Today marks 25 years since the invention of the World Wide Web. This made us here at Cisco think about the motives of the inventor, Sir Tim Berners-Lee, and whether they hold true today.
Berners-Lee didn’t set out to ‘invent’ something. Well, maybe he did – he was a scientist after all. But he didn’t set out to invent the Web. His motives were simpler. He wanted to enable a small community of people, in this case scientists, to share information between themselves. He wanted to create a knowledge-sharing platform and a network of people.
The word ‘network’ is defined as ‘a group or system of interconnected people or things’. This group of scientists, working together in the late eighties, wanted and needed to be interconnected. And fundamentally, that is what we’re trying to achieve here at Cisco too. Creating a network for people to use to become and remain connected.
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Cisco Australia’s general manager of government affairs and policy Tim Fawcett shares the below point of view
As we focus on the recently released national employment data, we see fresh evidence from Indeed, the world’s largest jobs engine, which reinforces the problem of the IT skills gap.
In its analysis of jobs vacancies over the past few months, Indeed.com a worldwide job site, has identified a growing need in Australia for IT workers with “specific skills sets like software engineers, which remain in great demand”.
When we talk with our customers and partners, whether they are working across banking, retail, education, healthcare, services or even resources, we hear one thing – there is a real demand for people who can combine managerial and other skills, such as innovation, with a solid and real, industry-ready technology base.
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In conjunction with the annual Universities Australia Higher Education Conference in Canberra – a report that reflects the outcomes of conversations between university leaders from Australia, the US and the UK – was launched today.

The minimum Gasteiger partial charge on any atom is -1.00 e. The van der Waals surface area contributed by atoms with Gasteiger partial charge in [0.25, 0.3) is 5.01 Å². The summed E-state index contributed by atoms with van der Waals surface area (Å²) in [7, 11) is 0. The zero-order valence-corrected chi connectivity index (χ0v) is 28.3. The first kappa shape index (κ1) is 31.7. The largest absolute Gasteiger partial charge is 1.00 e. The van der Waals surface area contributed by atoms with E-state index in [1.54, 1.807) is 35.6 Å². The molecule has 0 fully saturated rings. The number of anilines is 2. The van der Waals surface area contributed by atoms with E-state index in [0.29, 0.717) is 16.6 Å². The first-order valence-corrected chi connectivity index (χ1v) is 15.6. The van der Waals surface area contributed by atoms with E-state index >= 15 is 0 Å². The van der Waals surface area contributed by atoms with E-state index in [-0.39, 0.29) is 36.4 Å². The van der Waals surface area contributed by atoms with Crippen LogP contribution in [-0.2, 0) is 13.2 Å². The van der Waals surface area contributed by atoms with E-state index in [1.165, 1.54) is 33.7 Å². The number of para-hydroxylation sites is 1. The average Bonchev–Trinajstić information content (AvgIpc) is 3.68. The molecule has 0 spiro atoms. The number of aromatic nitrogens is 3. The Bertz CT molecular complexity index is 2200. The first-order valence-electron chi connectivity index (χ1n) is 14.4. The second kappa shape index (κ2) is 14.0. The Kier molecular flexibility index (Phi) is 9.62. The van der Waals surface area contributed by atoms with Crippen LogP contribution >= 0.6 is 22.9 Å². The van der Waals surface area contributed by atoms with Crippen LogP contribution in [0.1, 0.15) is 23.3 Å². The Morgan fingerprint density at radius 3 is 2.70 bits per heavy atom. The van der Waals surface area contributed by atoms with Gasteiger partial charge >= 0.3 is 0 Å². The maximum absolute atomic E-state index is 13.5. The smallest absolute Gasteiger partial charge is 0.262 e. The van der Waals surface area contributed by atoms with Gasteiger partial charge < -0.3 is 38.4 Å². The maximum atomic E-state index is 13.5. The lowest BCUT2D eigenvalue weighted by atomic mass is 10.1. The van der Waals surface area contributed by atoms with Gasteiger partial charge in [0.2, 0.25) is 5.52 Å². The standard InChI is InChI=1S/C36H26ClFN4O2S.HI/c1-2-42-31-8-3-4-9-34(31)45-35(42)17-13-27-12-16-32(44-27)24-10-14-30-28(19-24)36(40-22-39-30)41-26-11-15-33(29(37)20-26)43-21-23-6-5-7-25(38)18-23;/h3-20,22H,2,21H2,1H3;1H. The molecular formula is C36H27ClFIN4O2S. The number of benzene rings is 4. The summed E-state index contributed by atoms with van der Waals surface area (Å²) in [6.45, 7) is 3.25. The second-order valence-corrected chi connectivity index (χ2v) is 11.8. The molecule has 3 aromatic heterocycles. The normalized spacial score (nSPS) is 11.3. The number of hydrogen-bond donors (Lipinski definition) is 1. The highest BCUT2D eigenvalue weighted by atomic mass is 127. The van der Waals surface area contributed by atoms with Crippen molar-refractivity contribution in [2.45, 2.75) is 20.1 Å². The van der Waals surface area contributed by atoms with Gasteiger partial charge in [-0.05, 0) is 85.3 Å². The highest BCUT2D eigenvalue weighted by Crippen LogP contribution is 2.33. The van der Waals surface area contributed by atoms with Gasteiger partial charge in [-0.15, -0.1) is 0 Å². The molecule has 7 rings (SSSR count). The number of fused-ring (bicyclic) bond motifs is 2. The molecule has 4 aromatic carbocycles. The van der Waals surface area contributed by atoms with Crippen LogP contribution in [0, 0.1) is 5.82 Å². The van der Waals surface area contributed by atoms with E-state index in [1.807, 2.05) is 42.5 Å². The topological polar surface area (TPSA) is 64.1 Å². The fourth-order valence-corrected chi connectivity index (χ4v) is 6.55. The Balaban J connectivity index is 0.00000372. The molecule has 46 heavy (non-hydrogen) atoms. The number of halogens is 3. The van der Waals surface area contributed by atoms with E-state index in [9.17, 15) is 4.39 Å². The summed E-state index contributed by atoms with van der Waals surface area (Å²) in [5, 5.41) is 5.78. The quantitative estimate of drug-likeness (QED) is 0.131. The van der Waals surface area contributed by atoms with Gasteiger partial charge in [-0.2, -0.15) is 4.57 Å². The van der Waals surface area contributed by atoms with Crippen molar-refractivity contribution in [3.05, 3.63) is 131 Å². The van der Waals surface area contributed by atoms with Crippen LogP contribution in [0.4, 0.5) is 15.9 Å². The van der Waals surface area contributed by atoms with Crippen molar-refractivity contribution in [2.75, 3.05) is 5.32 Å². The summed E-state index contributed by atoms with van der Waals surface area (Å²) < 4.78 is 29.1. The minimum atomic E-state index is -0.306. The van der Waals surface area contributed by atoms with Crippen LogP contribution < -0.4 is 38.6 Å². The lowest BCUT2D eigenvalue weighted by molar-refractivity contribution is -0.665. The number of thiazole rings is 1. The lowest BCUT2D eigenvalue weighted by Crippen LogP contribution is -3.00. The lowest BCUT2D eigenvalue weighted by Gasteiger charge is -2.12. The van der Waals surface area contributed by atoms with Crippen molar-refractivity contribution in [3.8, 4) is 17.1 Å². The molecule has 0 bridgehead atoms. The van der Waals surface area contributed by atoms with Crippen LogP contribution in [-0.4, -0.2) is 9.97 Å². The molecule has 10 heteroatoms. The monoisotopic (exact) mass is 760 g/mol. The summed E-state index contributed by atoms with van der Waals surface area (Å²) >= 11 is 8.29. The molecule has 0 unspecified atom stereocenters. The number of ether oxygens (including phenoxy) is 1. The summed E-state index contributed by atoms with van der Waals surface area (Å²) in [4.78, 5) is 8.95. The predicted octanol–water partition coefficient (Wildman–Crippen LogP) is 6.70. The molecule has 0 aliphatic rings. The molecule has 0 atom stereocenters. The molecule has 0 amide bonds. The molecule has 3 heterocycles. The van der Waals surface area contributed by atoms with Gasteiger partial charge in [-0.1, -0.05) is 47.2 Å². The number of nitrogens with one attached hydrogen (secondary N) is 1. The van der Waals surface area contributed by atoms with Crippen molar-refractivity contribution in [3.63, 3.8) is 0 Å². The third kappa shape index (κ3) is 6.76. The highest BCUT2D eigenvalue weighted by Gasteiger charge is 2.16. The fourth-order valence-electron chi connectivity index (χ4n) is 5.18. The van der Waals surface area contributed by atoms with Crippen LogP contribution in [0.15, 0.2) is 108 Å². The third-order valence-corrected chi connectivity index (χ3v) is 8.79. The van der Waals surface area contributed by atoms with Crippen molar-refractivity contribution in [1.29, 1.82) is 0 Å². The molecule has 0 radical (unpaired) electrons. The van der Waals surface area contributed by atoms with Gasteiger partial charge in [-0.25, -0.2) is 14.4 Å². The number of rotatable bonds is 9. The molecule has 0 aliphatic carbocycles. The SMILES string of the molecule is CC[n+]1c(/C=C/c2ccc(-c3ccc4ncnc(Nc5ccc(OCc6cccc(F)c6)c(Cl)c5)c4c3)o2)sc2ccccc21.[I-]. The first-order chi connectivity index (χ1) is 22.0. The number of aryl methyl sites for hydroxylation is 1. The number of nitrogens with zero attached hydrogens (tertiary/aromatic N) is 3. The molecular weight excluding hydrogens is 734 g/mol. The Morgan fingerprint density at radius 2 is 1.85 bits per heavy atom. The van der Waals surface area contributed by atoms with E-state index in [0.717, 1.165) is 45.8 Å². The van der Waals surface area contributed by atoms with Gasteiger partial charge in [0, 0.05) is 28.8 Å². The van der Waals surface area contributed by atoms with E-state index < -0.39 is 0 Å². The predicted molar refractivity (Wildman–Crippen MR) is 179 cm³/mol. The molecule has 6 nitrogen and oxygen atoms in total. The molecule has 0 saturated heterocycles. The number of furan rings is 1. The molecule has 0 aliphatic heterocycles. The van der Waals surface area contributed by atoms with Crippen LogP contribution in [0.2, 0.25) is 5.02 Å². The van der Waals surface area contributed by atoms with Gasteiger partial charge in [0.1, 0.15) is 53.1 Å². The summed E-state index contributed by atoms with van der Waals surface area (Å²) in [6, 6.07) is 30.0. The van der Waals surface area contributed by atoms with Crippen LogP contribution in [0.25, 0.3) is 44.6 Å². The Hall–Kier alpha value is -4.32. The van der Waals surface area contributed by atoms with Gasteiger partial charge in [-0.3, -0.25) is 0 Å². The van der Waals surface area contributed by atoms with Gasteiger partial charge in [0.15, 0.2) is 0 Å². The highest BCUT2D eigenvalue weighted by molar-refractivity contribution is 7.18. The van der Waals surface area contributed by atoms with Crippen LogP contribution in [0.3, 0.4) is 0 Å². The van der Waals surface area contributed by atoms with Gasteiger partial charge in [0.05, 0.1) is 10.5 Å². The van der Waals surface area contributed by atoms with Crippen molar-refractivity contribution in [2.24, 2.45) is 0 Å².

The report covers the ideas, experiences and ambitions shared by this group of university leaders on the best way for their respective institutions and the higher education sector as a whole to survive, thrive and prosper in the Digital Economy. Three important topics emerged: Massive Open Online Courses (MOOCs), cybersecurity and big data and how higher education can embrace these trends to provide the greatest benefit not only for its students, but also for the betterment of society.
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The Cisco Global Mobile Visual Networking Index released earlier this month and at a media event, yesterday, Cisco’s Dr. Robert Pepper, Vice President of Global Technology Policy, delivered the Australia and New Zealand specific findings. The Cisco Global Mobile VNI research is an ongoing initiative to predict global traffic growth which measures consumer and business mobile data traffic and its key drivers.